# [Cairo] The complexity problem in the spline stroking algorithm

Carl Worth cworth at east.isi.edu
Tue Aug 26 08:15:30 PDT 2003

```On Aug 25, Soorya Kuloor wrote:
> I am interested in helping out with this O(n^2) problem. I have close to
> a week scheduled for speeding up Cairo, especially the higher layers
> (i.e. above libic). Can you please give me hints about how to speed the
> code up? I have gone through the code and have a pretty good idea of the
> code and control flow. However, I am not very clear on the math. Please
> let me know if you have any other things that can be speeded up.

Obviously, before attempting any optimization work, it's important to
do profiling to determine where the hot spots are and to be sure that
there will be some actual payoff from the optimization, (there's no
getting around Amdahl's Law).

Owen did do some profiling for ellipse drawing at one point:

http://cairographics.org/pipermail/cairo/2003-May/000053.html

which showed that big speedups will come only from improving libic (or
RENDER) [*].

But, you said you're only interested in higher layers, and in Owen's
test, most of the time above libic, (though only 14% of the total
time), was spent in the spline stroking. This brings us back to my
O(n^2) comment. I mentioned it only because I felt as I was coding it
that it was sub-optimal. I don't actually know how much speedup
potential there is here. But it's perhaps an interesting problem
anyway.

I'll describe the problem below. I'll try to be clear, but it can be
hard to get the ideas across in a succinct (ha!) email.

The core of the spline algorithm is _cairo_pen_stroke_spline which
accepts a polygonal approximation of a pen, a spline to be stroked,
and a tolerance value. It returns a list of non-intersecting
trapezoids covering the desired shape of the stroked spline, (formed
by convolving the pen with the polygonal approximation of the spline).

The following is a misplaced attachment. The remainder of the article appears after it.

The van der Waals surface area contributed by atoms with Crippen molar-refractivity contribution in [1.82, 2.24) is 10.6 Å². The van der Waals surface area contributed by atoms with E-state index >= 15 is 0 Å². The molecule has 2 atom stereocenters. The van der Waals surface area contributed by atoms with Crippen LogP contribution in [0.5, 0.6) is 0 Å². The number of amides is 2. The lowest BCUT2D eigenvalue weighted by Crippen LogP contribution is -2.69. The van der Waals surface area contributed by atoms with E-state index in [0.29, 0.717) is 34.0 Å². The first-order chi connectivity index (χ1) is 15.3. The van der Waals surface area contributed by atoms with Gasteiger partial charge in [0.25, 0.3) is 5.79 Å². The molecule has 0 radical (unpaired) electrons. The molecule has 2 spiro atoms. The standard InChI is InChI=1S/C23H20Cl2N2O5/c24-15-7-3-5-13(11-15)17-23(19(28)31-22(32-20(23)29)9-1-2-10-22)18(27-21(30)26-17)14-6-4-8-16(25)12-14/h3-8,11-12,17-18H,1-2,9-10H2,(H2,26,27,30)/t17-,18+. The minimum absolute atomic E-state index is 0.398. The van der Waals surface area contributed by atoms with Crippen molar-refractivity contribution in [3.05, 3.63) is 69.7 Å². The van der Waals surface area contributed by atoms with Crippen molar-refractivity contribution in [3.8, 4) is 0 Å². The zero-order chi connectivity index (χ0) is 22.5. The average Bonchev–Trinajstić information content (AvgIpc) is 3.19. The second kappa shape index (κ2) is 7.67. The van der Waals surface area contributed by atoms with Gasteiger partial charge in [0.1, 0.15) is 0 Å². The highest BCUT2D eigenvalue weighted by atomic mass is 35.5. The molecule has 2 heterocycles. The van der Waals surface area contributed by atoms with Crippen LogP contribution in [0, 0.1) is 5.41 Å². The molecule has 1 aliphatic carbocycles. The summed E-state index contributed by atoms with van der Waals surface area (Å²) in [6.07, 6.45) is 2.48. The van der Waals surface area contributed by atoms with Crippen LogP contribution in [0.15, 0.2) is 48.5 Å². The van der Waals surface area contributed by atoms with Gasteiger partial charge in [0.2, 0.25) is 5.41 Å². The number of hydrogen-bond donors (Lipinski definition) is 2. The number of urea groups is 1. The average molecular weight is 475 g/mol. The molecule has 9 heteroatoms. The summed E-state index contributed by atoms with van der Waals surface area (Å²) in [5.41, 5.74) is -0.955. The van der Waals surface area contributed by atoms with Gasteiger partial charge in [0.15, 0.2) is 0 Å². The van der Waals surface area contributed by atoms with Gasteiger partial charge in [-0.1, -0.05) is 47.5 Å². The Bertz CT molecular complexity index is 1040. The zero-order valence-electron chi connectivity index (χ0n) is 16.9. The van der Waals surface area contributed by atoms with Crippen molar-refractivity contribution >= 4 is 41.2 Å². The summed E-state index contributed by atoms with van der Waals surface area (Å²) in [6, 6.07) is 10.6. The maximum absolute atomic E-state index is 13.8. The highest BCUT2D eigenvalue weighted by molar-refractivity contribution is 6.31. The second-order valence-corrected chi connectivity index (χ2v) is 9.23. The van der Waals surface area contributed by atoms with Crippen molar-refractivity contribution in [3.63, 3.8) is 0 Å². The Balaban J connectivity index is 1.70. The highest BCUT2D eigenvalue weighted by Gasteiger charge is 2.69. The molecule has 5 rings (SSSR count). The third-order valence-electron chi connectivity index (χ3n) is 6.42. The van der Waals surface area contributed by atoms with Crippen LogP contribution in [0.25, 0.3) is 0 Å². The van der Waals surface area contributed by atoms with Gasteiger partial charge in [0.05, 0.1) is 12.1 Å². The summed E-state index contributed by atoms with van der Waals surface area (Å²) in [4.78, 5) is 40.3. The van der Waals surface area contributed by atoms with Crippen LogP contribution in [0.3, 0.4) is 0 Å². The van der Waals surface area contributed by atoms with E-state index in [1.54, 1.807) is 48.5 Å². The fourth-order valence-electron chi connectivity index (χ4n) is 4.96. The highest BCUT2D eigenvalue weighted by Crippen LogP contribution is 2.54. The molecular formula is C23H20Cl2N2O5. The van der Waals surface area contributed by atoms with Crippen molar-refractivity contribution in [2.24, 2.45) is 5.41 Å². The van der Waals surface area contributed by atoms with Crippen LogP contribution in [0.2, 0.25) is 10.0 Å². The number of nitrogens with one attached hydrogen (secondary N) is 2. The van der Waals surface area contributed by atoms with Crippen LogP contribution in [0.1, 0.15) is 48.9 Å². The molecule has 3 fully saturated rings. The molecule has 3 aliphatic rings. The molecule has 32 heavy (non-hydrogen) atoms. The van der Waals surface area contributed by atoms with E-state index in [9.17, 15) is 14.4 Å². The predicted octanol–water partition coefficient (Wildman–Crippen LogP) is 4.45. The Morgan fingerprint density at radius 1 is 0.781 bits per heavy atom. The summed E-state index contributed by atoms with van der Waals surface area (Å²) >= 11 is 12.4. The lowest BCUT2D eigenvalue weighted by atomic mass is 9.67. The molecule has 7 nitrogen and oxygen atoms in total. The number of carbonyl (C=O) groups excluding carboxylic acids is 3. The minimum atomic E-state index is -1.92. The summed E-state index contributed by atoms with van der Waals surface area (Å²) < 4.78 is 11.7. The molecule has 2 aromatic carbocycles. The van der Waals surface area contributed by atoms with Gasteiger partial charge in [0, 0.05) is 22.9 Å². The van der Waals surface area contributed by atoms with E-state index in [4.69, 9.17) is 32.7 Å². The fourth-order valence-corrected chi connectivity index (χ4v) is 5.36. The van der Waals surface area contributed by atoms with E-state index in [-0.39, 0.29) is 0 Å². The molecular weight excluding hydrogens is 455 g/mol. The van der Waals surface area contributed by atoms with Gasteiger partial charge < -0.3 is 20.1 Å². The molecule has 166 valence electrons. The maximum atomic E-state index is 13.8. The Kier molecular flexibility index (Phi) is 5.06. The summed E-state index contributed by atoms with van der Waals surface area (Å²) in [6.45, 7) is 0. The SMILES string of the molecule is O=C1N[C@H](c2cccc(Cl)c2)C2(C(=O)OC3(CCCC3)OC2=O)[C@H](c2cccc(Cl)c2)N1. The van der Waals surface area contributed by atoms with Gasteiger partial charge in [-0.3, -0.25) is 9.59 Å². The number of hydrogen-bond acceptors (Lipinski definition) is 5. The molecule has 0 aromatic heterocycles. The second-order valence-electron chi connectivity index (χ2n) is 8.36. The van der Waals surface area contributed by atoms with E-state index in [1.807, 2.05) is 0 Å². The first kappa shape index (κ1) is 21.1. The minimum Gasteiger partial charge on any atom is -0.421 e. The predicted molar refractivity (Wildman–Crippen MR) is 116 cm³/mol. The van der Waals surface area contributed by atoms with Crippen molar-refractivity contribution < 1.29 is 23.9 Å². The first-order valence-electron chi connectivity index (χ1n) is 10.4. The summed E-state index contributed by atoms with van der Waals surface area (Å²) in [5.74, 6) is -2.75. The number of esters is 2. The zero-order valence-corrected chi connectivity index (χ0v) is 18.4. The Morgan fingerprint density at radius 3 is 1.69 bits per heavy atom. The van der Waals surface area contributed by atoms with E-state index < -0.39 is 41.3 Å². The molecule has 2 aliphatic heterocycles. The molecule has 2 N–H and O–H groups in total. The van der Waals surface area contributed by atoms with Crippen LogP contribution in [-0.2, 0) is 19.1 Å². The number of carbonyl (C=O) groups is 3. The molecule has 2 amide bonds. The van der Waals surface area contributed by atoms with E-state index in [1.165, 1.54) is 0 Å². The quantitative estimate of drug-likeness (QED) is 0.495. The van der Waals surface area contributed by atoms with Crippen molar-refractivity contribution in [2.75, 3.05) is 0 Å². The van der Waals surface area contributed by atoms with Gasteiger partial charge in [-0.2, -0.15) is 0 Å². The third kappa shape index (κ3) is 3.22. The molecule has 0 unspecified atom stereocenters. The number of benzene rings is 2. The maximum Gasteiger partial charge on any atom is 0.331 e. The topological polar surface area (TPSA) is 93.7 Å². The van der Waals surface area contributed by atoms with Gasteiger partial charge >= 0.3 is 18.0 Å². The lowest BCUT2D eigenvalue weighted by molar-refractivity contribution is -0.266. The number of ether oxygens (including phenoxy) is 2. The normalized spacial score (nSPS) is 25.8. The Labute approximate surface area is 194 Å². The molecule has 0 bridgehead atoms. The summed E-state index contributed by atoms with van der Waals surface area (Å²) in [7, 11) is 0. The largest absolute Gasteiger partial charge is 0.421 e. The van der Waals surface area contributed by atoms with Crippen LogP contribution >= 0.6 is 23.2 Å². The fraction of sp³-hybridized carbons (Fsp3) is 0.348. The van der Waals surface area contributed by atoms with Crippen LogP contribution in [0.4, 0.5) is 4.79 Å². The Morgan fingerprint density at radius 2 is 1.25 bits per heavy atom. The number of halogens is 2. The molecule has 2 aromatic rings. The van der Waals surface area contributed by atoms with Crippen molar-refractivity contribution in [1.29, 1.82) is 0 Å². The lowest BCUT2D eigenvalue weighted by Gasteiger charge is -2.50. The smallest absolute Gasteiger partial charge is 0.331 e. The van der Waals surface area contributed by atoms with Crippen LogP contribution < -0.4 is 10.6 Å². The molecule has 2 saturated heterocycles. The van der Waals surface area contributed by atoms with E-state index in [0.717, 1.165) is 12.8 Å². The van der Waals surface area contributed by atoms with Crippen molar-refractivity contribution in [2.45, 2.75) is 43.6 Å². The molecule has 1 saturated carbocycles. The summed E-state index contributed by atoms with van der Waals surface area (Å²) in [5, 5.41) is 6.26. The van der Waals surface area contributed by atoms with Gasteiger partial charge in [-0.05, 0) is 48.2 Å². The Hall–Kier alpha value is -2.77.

The current implementation first computes the polygonal boundary of
the desired shape. Then this polygon is passed to
_cairo_traps_tessellate_polygon. That function is O(n^2), (or so), and
is the call we want to be able to remove.

The polygon is computed by two calls to _cairo_pen_stroke_spline_half,
(once forward and once backward). This function walks along the spline
doing slope comparisons to find which vertex of the pen is active,
(which point is outermost and is actually contributing to the boundary
of the final desired shape).

In order to improve the current implementation, it's significant that
the pen we use always has 180 degree radial symmetry. Because of this
the active pen vertex for the "backward" half is always directly
opposite the "forward" active vertex. So, as a first step, the
algorithm could be improved to generate the entire polygon in a single
pass.

I know how to do that much. The next part I haven't completely solved
yet. Here's the challenge:

Rather than generating the complete polygon and then tessellating the
whole thing into non-intersecting trapezoids, it could be more
efficient to directly generate the trapezoids during a single pass of
the spline.

It would be straightforward to generate trapezoids while walking the
spline. As the pen steps from one spline point to the next, a
trapezoid is formed by the translation of the two active pen
vertices. Then, when the active vertices rotate around a spline point,
triangles (degenerate trapezoids) are formed by the movement of the
outermost active pen vertex. That's fairly easy.

Unfortunately, trapezoids generated as described in the previous
paragraph will intersect each other. These intersections would lead to
incorrect results if the trapezoids were composited together.
Eliminating the intersections is the hard part. The intersections can
be global in nature, (such as when a spline forms a loop and crosses
over itself), or they can be local, (at every vertex in the polygonal
approximation to the spline, the incoming trapezoid and the outgoing
trapezoid overlap slightly).

For the global intersections, it may be that the best we can do is
something like the current implementation. But I feel like there must
be a faster way to fix the local intersections. I just haven't figured
that part out yet. It may be that we do some analysis of the spline
and only optimize those that we can guarantee have no global
intersections.

Hopefully that made some sense to somebody. If so, any solutions would
be welcome.

-Carl

[*] Owen correctly stated that improving the performance of libic
probably blocks on the rewrite of IcRasterizeTrapezoid. That rewrite
hasn't been done in C yet, (though Keith does have some prototype code
in nickle already). Volunteers to help are welcome as always.

```